In this circuit, it's easy to see that all the current in the circuit we want to power (represented in the model by RL) has to pass through the diode. If you look closely at the result of the simulation, you will see that the output voltage is less than the input voltage. This means the diode will dissipate power.
If you read my recent columns on linear regulators (see Part 1 and Part 2), you should remember that dissipating power caused the regulator to get hot, Fortunately, the voltage drop with a diode is much less, so this shouldn't be a problem. Or should it?
To answer this question, let's look at the data sheet for the 1N4001 diode that appears in the SPICE model (I found the data sheet that we will be using for our discussions on the ON Semiconductor site).
You may want to refer to this data sheet as we proceed. By the way, according to Wikipedia, this component has been around since being introduced by Motorola in 1965, and it's still being made by several manufacturers in the original leaded package with variants available in SMT packages.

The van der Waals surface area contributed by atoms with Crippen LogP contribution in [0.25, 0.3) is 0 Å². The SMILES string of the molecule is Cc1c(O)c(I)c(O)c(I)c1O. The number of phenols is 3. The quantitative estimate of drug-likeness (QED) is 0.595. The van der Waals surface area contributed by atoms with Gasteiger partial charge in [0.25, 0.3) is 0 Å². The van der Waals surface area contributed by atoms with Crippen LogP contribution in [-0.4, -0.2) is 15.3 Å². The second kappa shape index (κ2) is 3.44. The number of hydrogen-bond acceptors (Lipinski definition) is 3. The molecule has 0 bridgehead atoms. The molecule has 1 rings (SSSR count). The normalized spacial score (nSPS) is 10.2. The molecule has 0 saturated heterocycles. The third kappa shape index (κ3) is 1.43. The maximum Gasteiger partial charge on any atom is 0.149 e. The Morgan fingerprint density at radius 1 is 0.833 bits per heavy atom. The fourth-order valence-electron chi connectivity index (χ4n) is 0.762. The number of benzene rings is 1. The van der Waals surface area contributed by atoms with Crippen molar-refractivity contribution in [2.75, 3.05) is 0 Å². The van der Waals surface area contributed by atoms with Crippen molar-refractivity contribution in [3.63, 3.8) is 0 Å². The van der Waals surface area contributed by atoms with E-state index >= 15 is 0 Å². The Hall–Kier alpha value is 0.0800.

When looking at this data sheet, the first thing we see is that seven different part numbers are called out: 1N4001 to 1N4007. The first page doesn't tell us much about the differences between these parts, but when we get to page two we see the following maximum ratings table:
From this table, we can see that each part in the family has a different maximum reverse voltage. Glancing through the rest of the data sheet, no other differences are called out, so this must be the distinguishing feature for the different parts in the family. But why are there three different types of reverse voltage ratings and what do they all mean?
Unfortunately, the meaning of the different ratings is not explained in this data sheet but with a little thought we can figure them out as follows:
- The Peak Repetitive Reverse Voltage or DC Blocking Voltage is the maximum reverse voltage that the part can withstand continuously without damage.
- The Non-Repetitive Peak Reverse Voltage given in this data sheet is what the part can withstand on a "one time" basis (note the conditions given).